A Season to be Thankful

                              Oh, Give Thanks unto the Lord for He is Good!


First, let me say a blessed and happy thanksgiving to all!

2017 so far, has been a rough and disastrous year for many: hurricane, earthquake, flood, wild-fire, church shootings, military ambush, financial reverses, and health challenges. Yet, for all that, if you are alive there is something to be thankful for. It is true, a living dog is far better than a dead lion. The dog has hope to see another sunrise, not the lion. In other words, life gives us a hope and a future, something to celebrate.

It is strange that from last year to the beginning months of 2017, I spent much time answering the questions people asked about their personal flourishing. Here are the questions they ask me: Why so many talk blessing, but there are little to no fruits of blessing upon their lives? They live with constant lack, could there be a curse preventing some people from flourishing? Bless and Curse Not, is my answer to these questions.

Even here in the United States, the land of enormous wealth and abundance, there are still people who are dirt poor, and cannot make two ends meet. There are many causes to the problem of poverty including bad social policies, lack of education, lack of opportunity, to name a few. I don’t think blaming the victim absolves a society from providing for its own. Caring for the poor is an act of mercy. We read these words from our Lord, “Blessed are the merciful for they will be shown mercy” (Matt.5:7).

Finally, lack or poverty is not only result of social policies and the other reasons named, but in some cases, it is a spiritual problem that cause resources to dry up for some people. This includes curses that people live under for years. People can ignorantly curse their own blessing, because “the tongue has the power of life and death” (Prov.18:21). These issues are addressed in Bless and Curse Not. Thanksgiving and Christmas are seasons of giving, put this resource on your gift list; it will certainly bless someone many years to come.

A blessed Thanksgiving!


Author: Michael Dewar
Mentor, author, spiritual leader.
Lives in New York



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People everywhere are invited to join this hilarious fight.

Trump’s book, The Art of the Deal, faces a new rival on Amazon, Dewar’s newly published book, Bless and Curse Not: The Art of Blessing.

A book fight is when two books compete in the marketplace for first place, often a David and a Goliath. In this fight, the Goliath is self-evident. From October 2017 to January 31st, 2018 people will line up behind their book of choice to get first-place or to remain in first-place. Most people, however, tend to purchase both books to make a fair, health comparison and to benefit from the knowledge both books offer. Normally, people return to write a book review on Amazon or wherever the purchase was made.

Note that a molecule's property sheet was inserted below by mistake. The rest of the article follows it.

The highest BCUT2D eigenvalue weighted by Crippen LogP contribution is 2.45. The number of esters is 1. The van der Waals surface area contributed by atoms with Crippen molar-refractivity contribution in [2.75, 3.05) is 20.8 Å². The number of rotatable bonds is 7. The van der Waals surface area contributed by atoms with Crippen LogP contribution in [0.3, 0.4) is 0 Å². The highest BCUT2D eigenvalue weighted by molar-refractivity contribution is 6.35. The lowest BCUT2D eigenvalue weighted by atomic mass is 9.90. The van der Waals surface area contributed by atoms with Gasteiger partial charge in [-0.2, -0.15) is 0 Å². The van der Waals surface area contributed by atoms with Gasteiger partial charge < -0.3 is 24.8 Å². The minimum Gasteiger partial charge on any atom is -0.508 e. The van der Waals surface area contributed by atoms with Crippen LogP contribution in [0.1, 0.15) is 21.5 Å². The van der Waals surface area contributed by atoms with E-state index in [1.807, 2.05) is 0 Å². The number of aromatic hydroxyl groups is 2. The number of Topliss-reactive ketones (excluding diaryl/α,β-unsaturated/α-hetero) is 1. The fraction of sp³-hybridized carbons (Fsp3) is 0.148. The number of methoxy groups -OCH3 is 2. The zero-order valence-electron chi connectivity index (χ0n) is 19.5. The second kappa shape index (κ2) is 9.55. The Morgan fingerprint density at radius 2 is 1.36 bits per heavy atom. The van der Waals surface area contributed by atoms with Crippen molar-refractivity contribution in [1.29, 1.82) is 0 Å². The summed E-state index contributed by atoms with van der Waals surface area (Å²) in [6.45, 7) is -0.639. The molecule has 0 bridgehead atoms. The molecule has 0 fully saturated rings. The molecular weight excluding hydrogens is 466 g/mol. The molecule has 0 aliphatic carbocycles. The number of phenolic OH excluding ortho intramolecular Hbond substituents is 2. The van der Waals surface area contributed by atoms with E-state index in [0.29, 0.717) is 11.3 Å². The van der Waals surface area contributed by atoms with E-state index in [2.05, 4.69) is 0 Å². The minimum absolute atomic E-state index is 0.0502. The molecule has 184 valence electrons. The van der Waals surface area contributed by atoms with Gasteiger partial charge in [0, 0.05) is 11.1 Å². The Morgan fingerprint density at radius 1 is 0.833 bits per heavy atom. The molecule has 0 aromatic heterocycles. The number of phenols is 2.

This current book fight showcases the two books shown here: Trump’s book, The Art of the Deal, and Dewar’s book, Bless and Curse Not: The Art of Blessing.

We will watch with interest as these two books duke it out for first place over the next few months. Counting from October 12th, 2017, the book that crosses the finish line first with one million copies sold, will be the first-place winner. Some are saying the Goliath in this fight has never loss a battle before. Others are saying, that true but Goliath has never met David before.

The two books are markedly different; the two authors embrace different set of values, and the books are written to different audiences. It is believed, however, that people will buy both books not only to make a healthy comparison, but to benefit from the knowledge both offer. This way, the people get the best deal when all of this is over.

What are the rules. There is only one rule: do not use Book Fights for political purpose, to denigrate the authors or to write or post bad reviews on them. Reviews must be on the merit of the book only.

Health Insurance Premium Versus Healthcare Cost

Author: Michael Dewar
Dwelling Place Cleansing

This short article is my observation based upon 28 years of interaction with healthcare as the provider of services in a multi-service medical center and hospital setting. I am taking the position that—to truly have affordable healthcare that is sustainable for the American people, five issues must be considered: premium cost, healthcare cost, provider profitability, the marketplace, and physician malpractice cost.

The preceding categories are like five moving parts of the same engine. Or, better yet, think of juggling five balls. The normal way of juggling is: while some balls are going up, others are coming down. But healthcare is a different animal, all five balls must go up and come down at the same time, and must be caught with only two hands. There is always an odd ball to be caught, and the odd ball could be any of the five on each throw. If all balls are not caught, it throws off the entire juggling process. Let’s look at these five balls.